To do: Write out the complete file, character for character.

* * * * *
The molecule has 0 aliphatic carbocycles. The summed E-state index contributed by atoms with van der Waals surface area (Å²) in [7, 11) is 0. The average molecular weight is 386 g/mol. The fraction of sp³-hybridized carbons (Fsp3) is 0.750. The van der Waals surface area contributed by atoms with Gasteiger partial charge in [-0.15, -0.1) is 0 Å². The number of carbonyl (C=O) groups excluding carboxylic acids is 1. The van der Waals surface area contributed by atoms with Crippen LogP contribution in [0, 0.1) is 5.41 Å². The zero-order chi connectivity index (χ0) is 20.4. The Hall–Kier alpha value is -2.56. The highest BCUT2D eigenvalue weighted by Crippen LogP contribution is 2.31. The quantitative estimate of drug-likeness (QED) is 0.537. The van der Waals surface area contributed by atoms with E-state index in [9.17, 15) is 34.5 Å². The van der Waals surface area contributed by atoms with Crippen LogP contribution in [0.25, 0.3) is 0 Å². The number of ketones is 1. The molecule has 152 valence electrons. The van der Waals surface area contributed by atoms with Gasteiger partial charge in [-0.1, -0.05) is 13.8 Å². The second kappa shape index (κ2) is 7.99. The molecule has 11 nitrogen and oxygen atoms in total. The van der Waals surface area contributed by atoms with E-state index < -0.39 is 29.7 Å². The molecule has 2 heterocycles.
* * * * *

The molecule has 0 aliphatic carbocycles. The summed E-state index contributed by atoms with van der Waals surface area (Å²) in [7, 11) is 0. The average molecular weight is 386 g/mol. The fraction of sp³-hybridized carbons (Fsp3) is 0.750. The van der Waals surface area contributed by atoms with Gasteiger partial charge in [-0.15, -0.1) is 0 Å². The number of carbonyl (C=O) groups excluding carboxylic acids is 1. The van der Waals surface area contributed by atoms with Crippen LogP contribution in [0, 0.1) is 5.41 Å². The zero-order chi connectivity index (χ0) is 20.4. The Hall–Kier alpha value is -2.56. The highest BCUT2D eigenvalue weighted by Crippen LogP contribution is 2.31. The quantitative estimate of drug-likeness (QED) is 0.537. The van der Waals surface area contributed by atoms with E-state index in [9.17, 15) is 34.5 Å². The van der Waals surface area contributed by atoms with Crippen LogP contribution in [0.25, 0.3) is 0 Å². The number of ketones is 1. The molecule has 152 valence electrons. The van der Waals surface area contributed by atoms with Gasteiger partial charge in [-0.1, -0.05) is 13.8 Å². The second kappa shape index (κ2) is 7.99. The molecule has 11 nitrogen and oxygen atoms in total. The van der Waals surface area contributed by atoms with E-state index < -0.39 is 29.7 Å². The molecule has 2 heterocycles.